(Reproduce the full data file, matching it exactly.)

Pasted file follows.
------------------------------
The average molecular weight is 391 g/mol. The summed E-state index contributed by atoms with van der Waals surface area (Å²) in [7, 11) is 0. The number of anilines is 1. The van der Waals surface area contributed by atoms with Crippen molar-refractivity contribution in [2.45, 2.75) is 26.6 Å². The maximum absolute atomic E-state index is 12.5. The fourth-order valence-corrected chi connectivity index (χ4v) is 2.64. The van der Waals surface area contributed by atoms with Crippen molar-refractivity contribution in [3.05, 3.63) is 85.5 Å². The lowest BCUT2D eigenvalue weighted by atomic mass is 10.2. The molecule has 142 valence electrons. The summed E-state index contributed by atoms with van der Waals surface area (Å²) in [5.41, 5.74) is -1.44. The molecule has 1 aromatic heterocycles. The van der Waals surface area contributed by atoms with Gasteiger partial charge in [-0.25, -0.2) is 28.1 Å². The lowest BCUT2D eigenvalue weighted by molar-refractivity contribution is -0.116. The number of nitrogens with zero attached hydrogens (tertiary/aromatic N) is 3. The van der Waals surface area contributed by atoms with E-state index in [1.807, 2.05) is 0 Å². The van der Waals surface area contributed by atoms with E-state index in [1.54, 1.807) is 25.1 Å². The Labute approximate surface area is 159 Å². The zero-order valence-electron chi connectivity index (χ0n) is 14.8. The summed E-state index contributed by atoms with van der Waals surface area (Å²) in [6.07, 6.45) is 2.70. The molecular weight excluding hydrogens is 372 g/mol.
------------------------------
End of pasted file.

The average molecular weight is 391 g/mol. The summed E-state index contributed by atoms with van der Waals surface area (Å²) in [7, 11) is 0. The number of anilines is 1. The van der Waals surface area contributed by atoms with Crippen molar-refractivity contribution in [2.45, 2.75) is 26.6 Å². The maximum absolute atomic E-state index is 12.5. The fourth-order valence-corrected chi connectivity index (χ4v) is 2.64. The van der Waals surface area contributed by atoms with Crippen molar-refractivity contribution in [3.05, 3.63) is 85.5 Å². The lowest BCUT2D eigenvalue weighted by atomic mass is 10.2. The molecule has 142 valence electrons. The summed E-state index contributed by atoms with van der Waals surface area (Å²) in [5.41, 5.74) is -1.44. The molecule has 1 aromatic heterocycles. The van der Waals surface area contributed by atoms with Gasteiger partial charge in [-0.25, -0.2) is 28.1 Å². The lowest BCUT2D eigenvalue weighted by molar-refractivity contribution is -0.116. The number of nitrogens with zero attached hydrogens (tertiary/aromatic N) is 3. The van der Waals surface area contributed by atoms with E-state index in [1.807, 2.05) is 0 Å². The van der Waals surface area contributed by atoms with E-state index in [1.54, 1.807) is 25.1 Å². The Labute approximate surface area is 159 Å². The zero-order valence-electron chi connectivity index (χ0n) is 14.8. The summed E-state index contributed by atoms with van der Waals surface area (Å²) in [6.07, 6.45) is 2.70. The molecular weight excluding hydrogens is 372 g/mol.